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Impact of new housing in Longridge, Clitheroe and Whalley

Volume 594: debated on Monday 23 March 2015

The Petition of the residents of Longridge, Whittingham and the Ribble Valley Parliamentary Constituency,

Declares that the small rural towns and villages like Longridge, Clitheroe and Whalley up and down the country are under siege from housing developers seeking to build excessive numbers of homes to encourage people to migrate from industrial towns and cities to rural communities.

The Petitioners therefore request that the House of Commons recognises the problems of these communities like Longridge where developers are seeking to build 2,300 houses and amend the National Planning Policy Framework to:

(a) Suspend the operation of clauses 14 and 49 of the National Planning Policy Forum until 90% of local authorities have an approved local development plan so there is no presumption in favour of planning consent where a local authority does not have an approved Local Development Plan or 5 years of development land and

(b) Allow local communities divided by a local government boundary to be treated as one entity for planning purposes.

And the Petitioners remain, etc.—[Presented by Mr Nigel Evans,

Official Report, 4 November 2014; Vol. 587, c. 796.] [P001395]

Observations from the Secretary of State for Communities and Local Government:

Through our reforms in the Localism Act and National Planning Policy Framework the Government have put local plans at the heart of the planning system. We have encouraged and supported all local authorities to get up-to-date plans in place as soon as possible as this is the most effective way of managing development within a local area. Local plans help guard against ‘speculative’ or unwanted development by setting the framework in which decisions on particular proposals are taken (whether that decision is taken locally or by the Planning Inspectorate at appeal).

Our policy does not ask that areas deliver more development than is needed, but that they plan to meet objectively assessed development needs as far as is consistent with national policy as a whole. National policy, including the presumption in favour of sustainable development included in the Framework does not mean development at any cost. The presumption is clear that applications should not be approved if the adverse impacts would significantly and demonstrably outweigh the benefits; or if specific policies in the Framework indicate that development should be restricted.

This ensures that important safeguards are respected.

The Ribble Valley Core Strategy (local plan) was adopted by the Council on 16 December 2014. In determining planning applications, decisions must be taken in line with the local plan unless material considerations indicate otherwise. The adopted plan will therefore put local communities in the best possible place to steer future development in their area.

It is a fundamental principle of the planning system that authorities must take decisions on planning applications as they come before them rather than delay until a future point in time. It is also now almost three years since the publication of the Government’s National Planning Policy Framework and the Localism Act. To impose a moratorium on decision-taking in respect of housing until 90% of plans are adopted would stall much needed development; there are pressing national needs for housing and jobs that would be exacerbated were such an approach adopted.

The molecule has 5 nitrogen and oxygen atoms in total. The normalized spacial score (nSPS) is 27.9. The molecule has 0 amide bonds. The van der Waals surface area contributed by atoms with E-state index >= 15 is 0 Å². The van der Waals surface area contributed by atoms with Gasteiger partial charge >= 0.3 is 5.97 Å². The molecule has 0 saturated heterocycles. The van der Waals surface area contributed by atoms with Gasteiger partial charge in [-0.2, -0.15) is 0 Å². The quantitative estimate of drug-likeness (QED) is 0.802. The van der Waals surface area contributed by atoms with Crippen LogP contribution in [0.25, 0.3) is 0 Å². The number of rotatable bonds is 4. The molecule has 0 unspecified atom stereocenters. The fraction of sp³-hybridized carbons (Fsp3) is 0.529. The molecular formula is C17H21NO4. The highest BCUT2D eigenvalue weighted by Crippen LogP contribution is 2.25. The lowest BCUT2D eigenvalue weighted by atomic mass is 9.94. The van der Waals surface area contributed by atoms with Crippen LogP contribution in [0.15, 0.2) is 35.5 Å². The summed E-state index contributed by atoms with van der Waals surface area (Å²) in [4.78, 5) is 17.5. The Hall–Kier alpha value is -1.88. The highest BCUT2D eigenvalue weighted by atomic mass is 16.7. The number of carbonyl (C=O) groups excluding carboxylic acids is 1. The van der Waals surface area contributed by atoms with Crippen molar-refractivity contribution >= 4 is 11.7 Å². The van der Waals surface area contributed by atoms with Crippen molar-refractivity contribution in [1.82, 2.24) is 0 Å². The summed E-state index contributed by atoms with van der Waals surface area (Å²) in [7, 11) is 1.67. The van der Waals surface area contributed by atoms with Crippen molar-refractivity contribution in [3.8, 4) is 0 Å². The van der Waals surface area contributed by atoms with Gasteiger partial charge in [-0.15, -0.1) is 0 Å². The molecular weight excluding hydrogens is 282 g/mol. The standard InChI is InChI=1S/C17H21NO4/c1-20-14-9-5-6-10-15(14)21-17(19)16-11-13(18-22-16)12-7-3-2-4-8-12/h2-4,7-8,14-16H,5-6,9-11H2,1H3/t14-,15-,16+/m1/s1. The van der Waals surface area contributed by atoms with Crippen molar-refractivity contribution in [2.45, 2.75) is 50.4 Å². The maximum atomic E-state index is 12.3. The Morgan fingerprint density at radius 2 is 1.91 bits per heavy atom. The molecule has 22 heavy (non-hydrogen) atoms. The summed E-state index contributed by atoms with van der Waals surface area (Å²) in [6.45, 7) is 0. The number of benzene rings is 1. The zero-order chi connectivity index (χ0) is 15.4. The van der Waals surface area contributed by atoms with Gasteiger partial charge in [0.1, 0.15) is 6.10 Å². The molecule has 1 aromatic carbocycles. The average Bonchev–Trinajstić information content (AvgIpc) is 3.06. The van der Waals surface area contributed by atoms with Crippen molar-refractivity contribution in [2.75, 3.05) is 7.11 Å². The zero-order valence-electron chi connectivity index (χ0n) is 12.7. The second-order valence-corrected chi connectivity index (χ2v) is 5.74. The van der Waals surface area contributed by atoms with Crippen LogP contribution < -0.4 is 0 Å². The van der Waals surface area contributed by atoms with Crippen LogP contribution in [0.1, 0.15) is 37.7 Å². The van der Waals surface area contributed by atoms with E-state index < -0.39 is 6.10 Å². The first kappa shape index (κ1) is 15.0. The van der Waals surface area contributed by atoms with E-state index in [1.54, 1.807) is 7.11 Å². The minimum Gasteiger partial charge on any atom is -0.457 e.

All residents of Longridge, Whittingham and the Ribble Valley, have opportunities to express views and influence decisions on proposals for future developments. Upon the submission of any planning application for development the council must advertise the application by site notice and on their web-site. At such a time local residents may object to the proposal, and the council must take these views into account in reaching a decision.

Since the National Planning Policy Framework was introduced, the number of appeals received across England has fallen as has the number allowed. The quality of local decisions also remains high—99% of decisions are made locally with only approximately 1% of planning applications overturned on appeal. Housing starts and housing construction are also up, as are permissions for new homes. This means there is more local decision-making, and our reforms are supporting badly-needed new homes within a locally-led planning system.

The Localism Act 2011 places a legal duty on local planning authorities, county councils, and public bodies to co-operate with their neighbouring authorities on strategic planning issues. Councils are required to demonstrate that they have complied with the duty when their local plans are at examination. Failure to demonstrate compliance will mean that a local plan cannot be found sound. Co-operation between local authorities should produce effective and deliverable policies on strategic cross boundary matters, and effective planning policies will ensure local authorities are in control of their planning issues.